Although rotary blood pumps of many designs represent a very promising improvement over the old generation positive displacement VADs, none has yet reduced the incidence of serious adverse events to a practically negligible rate. Published data indicates that the three month mortality with all types of VADs remains at approximately 20-30%, a rate which is only acceptable in patients facing the risk of imminent death at the time of surgery. Many experts in the field recognize that early mortality is increased if the VAD is not used until the last minute, when the patient's deterioration is advanced. Earlier application of the less invasive rotary blood pumps holds promise to reduce early mortality, but no device developed to date has been recognized by surgeons, cardiologists, and the public as a true “breakthrough device” appropriate to implant in NYHA class III patients, who have serious heart failure but are not yet facing a risk of imminent death.

No heart assist device is better than its worst characteristic. If everything were perfect except the durability were less than two years the device would have limited usefulness for permanent implantation. If it were durable for decades but had a very high incidence of serious infection, it would find limited use. If it had excellent long term freedom from failure and no serious adverse events, but required highly invasive surgery, with high surgical mortality and prolonged post implant hospitalization, it would not be widely accepted.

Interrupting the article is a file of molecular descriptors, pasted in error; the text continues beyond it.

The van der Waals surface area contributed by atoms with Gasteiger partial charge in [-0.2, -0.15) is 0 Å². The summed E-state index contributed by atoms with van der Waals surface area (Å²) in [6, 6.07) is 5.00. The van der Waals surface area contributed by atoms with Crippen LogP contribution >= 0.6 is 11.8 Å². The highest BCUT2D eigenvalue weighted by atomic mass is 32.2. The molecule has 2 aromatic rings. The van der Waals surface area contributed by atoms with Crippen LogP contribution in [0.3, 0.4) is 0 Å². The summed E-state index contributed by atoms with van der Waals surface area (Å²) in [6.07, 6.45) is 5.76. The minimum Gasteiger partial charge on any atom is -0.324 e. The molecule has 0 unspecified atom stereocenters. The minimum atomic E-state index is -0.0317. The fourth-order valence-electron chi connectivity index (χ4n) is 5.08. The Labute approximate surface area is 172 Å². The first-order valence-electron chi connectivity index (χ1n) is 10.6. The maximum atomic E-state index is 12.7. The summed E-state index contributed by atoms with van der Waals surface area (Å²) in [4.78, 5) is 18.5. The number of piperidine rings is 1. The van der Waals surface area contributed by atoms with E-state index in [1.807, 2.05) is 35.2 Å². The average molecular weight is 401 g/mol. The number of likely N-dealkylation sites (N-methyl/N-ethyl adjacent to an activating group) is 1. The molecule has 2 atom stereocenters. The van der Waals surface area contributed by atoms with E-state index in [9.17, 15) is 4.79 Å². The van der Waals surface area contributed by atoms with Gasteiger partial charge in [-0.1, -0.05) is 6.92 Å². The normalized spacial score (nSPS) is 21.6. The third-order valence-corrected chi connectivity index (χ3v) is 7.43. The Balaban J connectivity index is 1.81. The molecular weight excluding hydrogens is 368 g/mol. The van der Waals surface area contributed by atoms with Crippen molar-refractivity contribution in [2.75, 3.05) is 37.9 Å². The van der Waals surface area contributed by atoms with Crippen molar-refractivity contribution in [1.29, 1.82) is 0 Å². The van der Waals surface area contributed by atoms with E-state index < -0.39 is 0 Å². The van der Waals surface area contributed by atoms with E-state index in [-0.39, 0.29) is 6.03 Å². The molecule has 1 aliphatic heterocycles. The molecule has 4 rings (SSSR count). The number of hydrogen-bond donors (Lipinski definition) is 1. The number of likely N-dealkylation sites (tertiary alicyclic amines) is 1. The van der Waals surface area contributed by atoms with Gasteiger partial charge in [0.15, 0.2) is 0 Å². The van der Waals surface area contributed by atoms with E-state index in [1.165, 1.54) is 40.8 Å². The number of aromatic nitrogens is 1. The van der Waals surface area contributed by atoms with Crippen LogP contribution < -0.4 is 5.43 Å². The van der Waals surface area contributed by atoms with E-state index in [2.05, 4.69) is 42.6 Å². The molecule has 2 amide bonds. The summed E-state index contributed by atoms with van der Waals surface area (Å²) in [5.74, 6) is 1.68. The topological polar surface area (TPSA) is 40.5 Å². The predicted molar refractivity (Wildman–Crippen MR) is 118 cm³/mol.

Experience teaches that each and every level of device complexity brings potential problems, and ultimate simplification is the best approach to solve all limiting problems. Experience also teaches that despite the greatest care to prevent damage to external components, such as batteries, cables, and connectors, and despite concerted efforts to educate patients and caregivers in proper daily use, damage, mistakes, and oversights can never be completely avoided. Therefore, the safest VAD is one which is designed to permit it to be safely turned off for at least enough time to replace external components with backup equipment.

Regarding complexity, almost all VADS have significant problems associated with the inflow and outflow conduits used to connect the devices to the circulatory system. The Jarvik 2000 avoids the need for any inflow cannula, because the pump is placed directly inside the ventricle. But it still requires an outflow graft which must be sutured to the aorta and has been the site of bleeding complications. The present invention eliminates both the inflow cannula and the outflow graft. Only one other type of device does this, a pump placed within the outflow valve orifice, disclosed by Yozu in U.S. Pat. No. 4,994,017, and further described in scientific publications such as “The valvo-pump, an axial blood pump implanted at the heart valve position: concept and initial results.” 1: Artif Organs. 1992 June; 16(3):297-9. Despite elimination of the inlet and outlet cannulae, pump placement within the entire valve orifice, as disclosed in the prior art, has significant disadvantages. If the pump stops, the patient's natural heart has no valved outlet, and therefore it cannot pump effectively to support the patient even for a short time. If an axial pump with a large cross sectional flow area is used, there will be massive aortic regurgitation and the natural heart will fail. If an axial pump with a small cross sectional flow area is used, there may be little regurgitation, but there will be high resistance and the natural heart will not be able to eject sufficient blood.